Neil DeGrasse Tyson has an interesting quote which goes as follows:
It’s odd that word ‘atheist’ even exists. I don’t play golf, is there a word for non-golf players? Do they gather and strategize? I can’t do that. I can’t gather around around and talk about how much everybody in the room doesn’t believe in God.
If you’re new to my blog, essentially, my belief system revolves around accepting the power of certain concepts (such as God) and their ability to motivate and change as opposed to believing in actual physical entities which may or may not exist. This puts me in a particular limbo area where I can objectively understand and sympathize with both atheists and theists but I don’t exclusively believe either are right. However, the more I encounter adherents from both sides I have discovered that both atheists and theists believe and do the following:
- Believe that they have the ‘real’ truth
- Believe in some form of morality
- Gather in groups and talk about opinions
- Have books they revere
- On average mate with people with similar opinions
- Cannot with 100% certainty validate the existence of God with facts
- Believe in tradition; atheists with Scientific method and Theists with religion
- Have Charities
- Take donations
- Influence Government policy making
The reason atheism exists is because it represents a new social organization. It is not simply an opinion, but a religious like group. The fact that this grouping is occurring ultimately leads to the grim conclusion that just like religion different forms of atheism could emerge and these groups could ultimately engage in some form of war. Just like early Christianity these groups are fractured. Most atheists will contend that the only reason wars happen is because of religion, but this is a gross error, wars happen because humans are imperfect and if you analyze most wars they are done over real-estate and resources; religion is used as a powerful catalyst to get humans to go to war but the underlying selfish desires that lead to war remain the same regardless of the name of a particular God or in the future, lack of God name.
Atheists will also contend that their belief is based on logic and rationality but there is a massive irony to this. In a conversation with Ayn Rand (a well known atheist) she herself proclaims that, “you are never called upon to prove a negative.” If a theist confronts an atheist with the statement, “prove God doesn’t exist” the atheist, if they know their retorts, will come back with the line “you cannot prove a negative.” They may then go on to say something like prove that a unicorn doesn’t exist. The massive irony is that atheism as an organization is spending all of its time trying to prove a negative which is a logical impossibility. They have whole books, such as Dawkin’s God delusion, which offer up absurd philosophical arguments trying to validate the non-existence of God. This allows them as an organisation to spend an unlimited amount of time trying to come up with arguments why God doesn’t exist and gives strength to their social group through their superfluous conversation which is all built on top of trying to do the logically impossible. It is time we stop fighting over the philosophical and look towards what we want to accomplish a human race and not the religious opinions we should hold.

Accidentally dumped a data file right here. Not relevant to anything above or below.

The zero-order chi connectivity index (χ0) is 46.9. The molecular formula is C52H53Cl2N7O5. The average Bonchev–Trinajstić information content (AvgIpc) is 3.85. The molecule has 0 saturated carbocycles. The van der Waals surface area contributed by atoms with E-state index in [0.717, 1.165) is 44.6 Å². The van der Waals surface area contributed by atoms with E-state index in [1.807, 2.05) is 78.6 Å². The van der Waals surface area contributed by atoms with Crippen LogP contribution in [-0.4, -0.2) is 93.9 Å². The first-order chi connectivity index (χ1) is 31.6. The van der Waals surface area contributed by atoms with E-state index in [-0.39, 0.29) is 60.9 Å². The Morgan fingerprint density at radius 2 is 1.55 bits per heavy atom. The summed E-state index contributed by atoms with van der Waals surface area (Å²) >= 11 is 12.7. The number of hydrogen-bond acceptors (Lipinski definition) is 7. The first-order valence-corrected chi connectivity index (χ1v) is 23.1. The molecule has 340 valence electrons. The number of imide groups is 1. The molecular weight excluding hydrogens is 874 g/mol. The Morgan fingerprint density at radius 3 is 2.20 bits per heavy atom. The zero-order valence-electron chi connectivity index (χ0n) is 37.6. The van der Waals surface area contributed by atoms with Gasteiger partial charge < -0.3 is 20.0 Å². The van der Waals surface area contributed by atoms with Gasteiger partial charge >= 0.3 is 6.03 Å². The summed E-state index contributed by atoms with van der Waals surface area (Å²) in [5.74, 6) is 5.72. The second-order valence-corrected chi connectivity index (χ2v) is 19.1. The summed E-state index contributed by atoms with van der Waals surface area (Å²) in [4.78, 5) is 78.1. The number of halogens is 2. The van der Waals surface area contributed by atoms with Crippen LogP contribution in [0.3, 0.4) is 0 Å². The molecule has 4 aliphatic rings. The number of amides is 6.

Alan Lightman, a physcist, has this to say on religion, war, science, and death:
Certainly, human beings, in the name of religion, have sometimes caused great suffering and death to other human beings. But so has science, in the many weapons of destruction created by physicists, biologists and chemists, especially in the 20th century. Both science and religion can be employed for good and for ill. It is how they are used by human beings, by us, that matters. Human begins have sometimes been driven by religious passion to build schools and hospitals, to create poetry and music and sweeping temples, just as human beings have employed science to cure disease, to improve agriculture, to increase material comfort and the speed of communication.
So while even if atheism is the future, it will ultimately lead to more of the same. I once had an atheist say to me, “If everyone was atheist there would be world peace.” to the atheists confusion I started laughing and I replied, “I have heard a similar quote before and it was from a Jehovah’s witness at my front door.” If everyone could share a similar opinion, regardless of what it was, there would be world peace.
One of the primary tools of atheists is to use the statement flying spaghetti monster as a way to invalidate the existence of a pre-existing God. My personal belief has shifted so much that I have a hard time associating with atheists or theists, but regardless when I see this come up I can’t help but cringe. The first reason is the idealistic God, not the god of religion, is something worth believing in regardless of its current existence. In the same way I can believe in world peace even though it currently does not exist.
The problem with fsm or comparing God to any fictional entity is that God, specifically Elohim, is intangible and fsm if it did exist would be tangible. For instance if Santa actually existed I would be able to touch him, this isn’t the case of god. So saying God is as real as fsm is a logical fallacy, one could say God is as real as karma, but the fsm argument is apples and oranges.
It is very important to all theists to believe in a pre-existing destination, God is also used as a way of rationalizing and justifying pain. This is less of my concern, I am more interested in the concept’s power and if a destination already exists, great, even better.